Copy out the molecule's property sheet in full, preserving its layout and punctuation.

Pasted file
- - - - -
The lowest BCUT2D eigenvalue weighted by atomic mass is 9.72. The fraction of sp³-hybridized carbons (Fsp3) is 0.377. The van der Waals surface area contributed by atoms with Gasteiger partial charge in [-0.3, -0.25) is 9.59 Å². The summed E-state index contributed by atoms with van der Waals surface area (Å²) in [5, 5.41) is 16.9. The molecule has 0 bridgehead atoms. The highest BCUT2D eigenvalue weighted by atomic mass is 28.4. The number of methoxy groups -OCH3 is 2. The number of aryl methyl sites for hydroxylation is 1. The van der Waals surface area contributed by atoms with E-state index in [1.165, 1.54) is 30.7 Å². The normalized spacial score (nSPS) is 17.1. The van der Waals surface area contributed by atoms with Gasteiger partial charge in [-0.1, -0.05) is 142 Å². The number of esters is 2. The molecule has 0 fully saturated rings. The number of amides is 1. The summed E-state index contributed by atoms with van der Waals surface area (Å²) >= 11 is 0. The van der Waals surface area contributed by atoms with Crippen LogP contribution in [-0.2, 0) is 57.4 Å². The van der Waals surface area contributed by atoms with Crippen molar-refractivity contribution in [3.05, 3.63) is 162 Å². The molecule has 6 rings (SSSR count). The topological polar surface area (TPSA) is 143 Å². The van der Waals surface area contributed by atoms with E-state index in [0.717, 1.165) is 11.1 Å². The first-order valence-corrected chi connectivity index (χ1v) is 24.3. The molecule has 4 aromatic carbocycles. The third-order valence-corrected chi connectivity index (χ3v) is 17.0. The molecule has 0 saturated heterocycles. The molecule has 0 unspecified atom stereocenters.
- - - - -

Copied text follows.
The lowest BCUT2D eigenvalue weighted by atomic mass is 9.72. The fraction of sp³-hybridized carbons (Fsp3) is 0.377. The van der Waals surface area contributed by atoms with Gasteiger partial charge in [-0.3, -0.25) is 9.59 Å². The summed E-state index contributed by atoms with van der Waals surface area (Å²) in [5, 5.41) is 16.9. The molecule has 0 bridgehead atoms. The highest BCUT2D eigenvalue weighted by atomic mass is 28.4. The number of methoxy groups -OCH3 is 2. The number of aryl methyl sites for hydroxylation is 1. The van der Waals surface area contributed by atoms with E-state index in [1.165, 1.54) is 30.7 Å². The normalized spacial score (nSPS) is 17.1. The van der Waals surface area contributed by atoms with Gasteiger partial charge in [-0.1, -0.05) is 142 Å². The number of esters is 2. The molecule has 0 fully saturated rings. The number of amides is 1. The summed E-state index contributed by atoms with van der Waals surface area (Å²) >= 11 is 0. The van der Waals surface area contributed by atoms with Crippen LogP contribution in [-0.2, 0) is 57.4 Å². The van der Waals surface area contributed by atoms with Crippen molar-refractivity contribution in [3.05, 3.63) is 162 Å². The molecule has 6 rings (SSSR count). The topological polar surface area (TPSA) is 143 Å². The van der Waals surface area contributed by atoms with E-state index in [0.717, 1.165) is 11.1 Å². The first-order valence-corrected chi connectivity index (χ1v) is 24.3. The molecule has 4 aromatic carbocycles. The third-order valence-corrected chi connectivity index (χ3v) is 17.0. The molecule has 0 saturated heterocycles. The molecule has 0 unspecified atom stereocenters.